Snippets …

writing2Last year, melting permafrost in Siberia released a strain of anthrax, which had been sealed in a frozen reindeer carcass, sickening 100 people and killing one child. In July 2015, during the hottest month ever recorded on earth (until the following year), and the hottest day ever recorded in England (until the following summer), the Guardian newspaper had to shut down its live-blogging of the heat wave when the servers overheated.

The New York Times Magazine, April 19, 2017. Our Climate Future is Actually Our Climate Present by Jon Mooallem.

An immense river that flowed from one of Canada’s largest glaciers vanished over the course of four days last year, scientists have reported, in an unsettling illustration of how global warming dramatically changes the world’s geography.

The Guardian, April 17, 2017. Receding Glacier Causes Immense Canadian River to Vanish in Four Days by Hannah Devlin.

Over the last eight years, food policy has gone from being a topic for industry insiders and wonks, to a regular staple on mainstream America’s menu of interests.

Case in point: A plurality of Americans now believe healthy food should be more affordable, farm subsidies should be used to grow that healthy food, farming should happen in harmony with the environment, and food system workers should be treated—and paid—fairly.

By most any measure, the prospects for advancing a progressive food and agriculture agenda now seem grim. But all is not entirely lost, and some advocates are working to create a national food strategy—a centralized list of federal policies, priorities, and principles to guide our nation’s food system.

Civil Eats, April 18, 2017. In Trump’s America, Navigating a Path for a Progressive National Food Strategy by Steve Holt.

Cashing In!

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“Exxon Mobil is seeking permission from the U.S. government for approval to resume drilling around the Black Sea with a Russian partner, state-owned Rosneft, according to a person familiar with the matter.

The oil giant’s request is being reviewed by the Trump administration and is certain to draw extra scrutiny because it involves a company formerly run by Secretary of State Rex Tillerson, who cultivated close ties with Russia and its president, Vladimir Putin.”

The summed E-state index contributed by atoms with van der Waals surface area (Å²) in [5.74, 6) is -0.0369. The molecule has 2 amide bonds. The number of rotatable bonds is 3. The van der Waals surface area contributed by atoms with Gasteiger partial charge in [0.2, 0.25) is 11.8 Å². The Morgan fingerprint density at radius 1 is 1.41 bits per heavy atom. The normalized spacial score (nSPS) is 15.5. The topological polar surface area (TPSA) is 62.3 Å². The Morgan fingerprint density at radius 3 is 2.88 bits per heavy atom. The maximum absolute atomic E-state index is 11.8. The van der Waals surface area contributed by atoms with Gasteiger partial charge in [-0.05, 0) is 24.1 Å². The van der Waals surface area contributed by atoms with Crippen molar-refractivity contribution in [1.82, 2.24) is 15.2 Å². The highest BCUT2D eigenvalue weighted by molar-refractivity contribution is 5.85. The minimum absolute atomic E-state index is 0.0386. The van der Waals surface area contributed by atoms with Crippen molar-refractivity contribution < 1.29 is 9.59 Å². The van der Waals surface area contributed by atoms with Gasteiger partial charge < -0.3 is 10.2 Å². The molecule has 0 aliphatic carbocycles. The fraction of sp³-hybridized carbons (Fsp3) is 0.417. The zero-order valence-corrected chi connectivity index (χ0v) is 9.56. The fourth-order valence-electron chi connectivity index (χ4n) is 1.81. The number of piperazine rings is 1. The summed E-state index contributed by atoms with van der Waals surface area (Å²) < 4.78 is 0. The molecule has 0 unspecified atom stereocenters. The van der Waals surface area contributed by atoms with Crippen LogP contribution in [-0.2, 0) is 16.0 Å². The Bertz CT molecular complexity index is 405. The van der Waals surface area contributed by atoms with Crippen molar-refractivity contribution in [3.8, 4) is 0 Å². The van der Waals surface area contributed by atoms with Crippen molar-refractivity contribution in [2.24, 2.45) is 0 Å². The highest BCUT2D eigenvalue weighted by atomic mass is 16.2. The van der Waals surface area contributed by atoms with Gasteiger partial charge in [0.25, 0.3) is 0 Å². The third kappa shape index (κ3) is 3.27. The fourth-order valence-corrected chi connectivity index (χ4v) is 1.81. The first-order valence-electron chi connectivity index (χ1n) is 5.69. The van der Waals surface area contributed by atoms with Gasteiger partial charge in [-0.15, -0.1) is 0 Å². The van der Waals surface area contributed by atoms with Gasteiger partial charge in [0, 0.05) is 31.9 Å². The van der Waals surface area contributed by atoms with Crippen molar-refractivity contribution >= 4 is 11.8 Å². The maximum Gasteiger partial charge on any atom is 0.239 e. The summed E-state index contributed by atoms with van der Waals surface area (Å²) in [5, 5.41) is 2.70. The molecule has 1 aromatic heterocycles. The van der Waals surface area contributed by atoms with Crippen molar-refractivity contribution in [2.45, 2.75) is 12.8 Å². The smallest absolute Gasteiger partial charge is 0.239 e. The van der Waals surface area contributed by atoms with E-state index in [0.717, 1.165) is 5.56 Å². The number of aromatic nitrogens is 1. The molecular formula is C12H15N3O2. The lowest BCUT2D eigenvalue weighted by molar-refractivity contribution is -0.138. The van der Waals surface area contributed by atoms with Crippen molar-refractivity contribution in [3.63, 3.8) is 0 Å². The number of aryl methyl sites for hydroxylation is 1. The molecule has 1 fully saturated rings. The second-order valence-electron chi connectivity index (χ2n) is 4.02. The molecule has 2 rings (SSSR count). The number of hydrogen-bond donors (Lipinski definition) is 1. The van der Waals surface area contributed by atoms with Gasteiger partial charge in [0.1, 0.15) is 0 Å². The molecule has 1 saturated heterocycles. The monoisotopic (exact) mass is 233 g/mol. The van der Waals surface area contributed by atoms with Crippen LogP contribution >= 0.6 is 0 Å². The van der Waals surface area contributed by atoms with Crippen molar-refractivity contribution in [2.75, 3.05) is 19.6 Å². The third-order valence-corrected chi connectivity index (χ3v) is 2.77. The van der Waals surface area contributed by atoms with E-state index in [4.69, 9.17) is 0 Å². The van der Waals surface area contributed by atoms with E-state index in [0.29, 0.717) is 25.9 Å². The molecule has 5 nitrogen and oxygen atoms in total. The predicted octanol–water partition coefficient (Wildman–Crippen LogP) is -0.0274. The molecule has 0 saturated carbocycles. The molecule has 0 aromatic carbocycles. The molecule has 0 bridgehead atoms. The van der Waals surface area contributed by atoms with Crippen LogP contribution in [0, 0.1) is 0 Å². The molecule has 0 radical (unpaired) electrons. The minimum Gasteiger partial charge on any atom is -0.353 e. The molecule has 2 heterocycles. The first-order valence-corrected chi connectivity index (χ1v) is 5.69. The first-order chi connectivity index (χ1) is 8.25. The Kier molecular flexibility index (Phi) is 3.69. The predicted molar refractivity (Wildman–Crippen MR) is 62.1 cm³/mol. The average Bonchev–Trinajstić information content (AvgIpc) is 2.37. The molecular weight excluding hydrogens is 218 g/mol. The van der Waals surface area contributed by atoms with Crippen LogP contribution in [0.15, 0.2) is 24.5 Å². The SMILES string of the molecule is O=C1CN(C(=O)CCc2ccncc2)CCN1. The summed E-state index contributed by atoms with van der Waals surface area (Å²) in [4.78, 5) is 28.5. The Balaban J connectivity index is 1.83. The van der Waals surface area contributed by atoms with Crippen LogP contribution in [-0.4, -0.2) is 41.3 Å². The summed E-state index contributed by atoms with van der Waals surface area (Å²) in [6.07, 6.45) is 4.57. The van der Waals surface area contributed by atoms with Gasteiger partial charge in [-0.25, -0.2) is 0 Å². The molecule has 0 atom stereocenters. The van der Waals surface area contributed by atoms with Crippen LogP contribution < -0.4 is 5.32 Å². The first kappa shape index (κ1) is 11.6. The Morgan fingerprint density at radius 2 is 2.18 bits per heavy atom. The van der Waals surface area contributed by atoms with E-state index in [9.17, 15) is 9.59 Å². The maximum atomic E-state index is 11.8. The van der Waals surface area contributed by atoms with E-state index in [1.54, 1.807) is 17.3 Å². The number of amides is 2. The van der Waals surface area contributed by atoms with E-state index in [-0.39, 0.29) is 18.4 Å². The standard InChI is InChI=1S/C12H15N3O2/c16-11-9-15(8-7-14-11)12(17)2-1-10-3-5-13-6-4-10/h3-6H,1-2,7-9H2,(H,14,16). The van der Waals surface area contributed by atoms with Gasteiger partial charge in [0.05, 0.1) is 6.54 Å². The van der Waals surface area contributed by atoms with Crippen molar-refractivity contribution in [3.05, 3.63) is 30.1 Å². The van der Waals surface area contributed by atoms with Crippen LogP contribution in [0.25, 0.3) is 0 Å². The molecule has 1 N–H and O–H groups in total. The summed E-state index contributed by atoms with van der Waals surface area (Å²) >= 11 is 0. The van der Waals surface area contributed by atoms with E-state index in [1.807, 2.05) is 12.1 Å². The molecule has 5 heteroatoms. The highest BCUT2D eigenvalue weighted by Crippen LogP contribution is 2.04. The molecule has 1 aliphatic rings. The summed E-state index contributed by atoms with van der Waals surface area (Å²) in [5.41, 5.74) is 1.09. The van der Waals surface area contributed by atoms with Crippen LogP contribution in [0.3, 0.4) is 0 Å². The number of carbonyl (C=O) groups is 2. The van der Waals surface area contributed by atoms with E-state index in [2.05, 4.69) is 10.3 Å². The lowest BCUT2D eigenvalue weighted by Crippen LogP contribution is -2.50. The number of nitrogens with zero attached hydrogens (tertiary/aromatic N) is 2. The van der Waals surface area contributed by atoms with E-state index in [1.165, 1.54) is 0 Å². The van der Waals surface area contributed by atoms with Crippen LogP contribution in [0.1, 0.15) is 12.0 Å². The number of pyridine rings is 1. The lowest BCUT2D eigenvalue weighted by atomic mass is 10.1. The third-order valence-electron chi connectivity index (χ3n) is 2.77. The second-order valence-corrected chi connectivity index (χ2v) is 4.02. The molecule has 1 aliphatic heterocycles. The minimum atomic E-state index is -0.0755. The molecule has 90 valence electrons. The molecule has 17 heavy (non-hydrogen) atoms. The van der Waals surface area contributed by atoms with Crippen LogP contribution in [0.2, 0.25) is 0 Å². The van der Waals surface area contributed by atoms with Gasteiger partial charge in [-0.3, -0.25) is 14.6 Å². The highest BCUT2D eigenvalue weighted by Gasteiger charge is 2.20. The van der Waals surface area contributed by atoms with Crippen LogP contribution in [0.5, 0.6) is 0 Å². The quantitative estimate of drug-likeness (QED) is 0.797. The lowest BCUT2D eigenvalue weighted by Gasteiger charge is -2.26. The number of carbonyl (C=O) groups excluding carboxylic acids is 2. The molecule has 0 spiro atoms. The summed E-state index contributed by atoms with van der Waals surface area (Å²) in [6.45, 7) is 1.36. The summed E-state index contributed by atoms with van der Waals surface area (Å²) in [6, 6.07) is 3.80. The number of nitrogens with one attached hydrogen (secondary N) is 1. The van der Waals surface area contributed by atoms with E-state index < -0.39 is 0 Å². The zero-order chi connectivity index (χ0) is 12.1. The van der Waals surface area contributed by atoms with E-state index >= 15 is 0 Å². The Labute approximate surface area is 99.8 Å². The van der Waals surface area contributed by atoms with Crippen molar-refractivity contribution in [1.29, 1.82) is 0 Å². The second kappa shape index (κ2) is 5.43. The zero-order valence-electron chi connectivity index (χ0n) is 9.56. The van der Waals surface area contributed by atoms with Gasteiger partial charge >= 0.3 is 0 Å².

AP Source: Exxon Seeks OK to Resume Russian Oil Venture, By MARTIN CRUTSINGER and DAVID KOENIG, Associated Press

Border Wall: What Happens to the Animals?

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(cc) Rebajae  South side of the United States-Mexico border wall in Progreso Lakes, Texas. March 2016

Many people think of the U.S.-Mexico border being located in an empty, lifeless, desert. Nothing could be further from the truth. The desert is home to many animals that migrate from north to south and back again across the border. Far too many of these creatures are listed as endangered.  For environmental reasons alone, the Twitler’s border wall should be canceled, in toto.

The Texas Tribune published a story a few weeks ago that is a good summary of the important environmental issues that are in play here. “Scientists say Trump’s border wall would devastate wildlife habitat” is well worth your time to read.

 

 

Sabotaging Healthcare

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“On Wednesday, President Trump announced that he plans to use the powers of his office to jeopardize health-care access for millions of low-income people, while destabilizing America’s insurance markets — because he believes that voters will blame the ensuing chaos on the Democratic Party, leaving Chuck Schumer desperate to negotiate with the White House over Obamacare repeal.” Read the rest of Eric Levitz’ article here.

California Lists Glyphosate as Carcinogen

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By USDA Photo by: Charles O’Rear [Public domain], via Wikimedia Commons

Glyphosate is the active ingredient in Monsanto’s weedkiller Roundup. This chemical is widely used throughout California, particularly in the Central Valley. This is the first time a regulatory body in the United States has listed glyphosate as a carcinogen. The federal Environmental Protection Agency claims: Glyphosate products can be safely used by following label directions.

Monsanto is not pleased with this situation and is fighting (i.e., litigating) California’s decision. For more information see: Cancer Worries Over a Common Weedkiller.

Coal Museum Adds Solar Panels

COAL_BARGE_ON_THE_MONONGAHELA_RIVER_MOVES_PAST_A_UNITED_STATES_STEEL_CORPORATION_COKE_PLANT_AT_CLAIRTON..._-_NARA_-_557216.tif
US Steel Coke Plant, Clairton PA, 1973. Public Domain, National Archives and Records Administration

Grist reports that “A coal museum in Kentucky is switching to solar power. Long live irony!” The museum will save money on electrical costs by installing solar panels on the roof. All excess energy produced will feed into the town’s power grid. In the past election, 85% of the voters in Harlan County, where the museum is located, voted for The Twitler who promised to bring back coal jobs. Yea, right….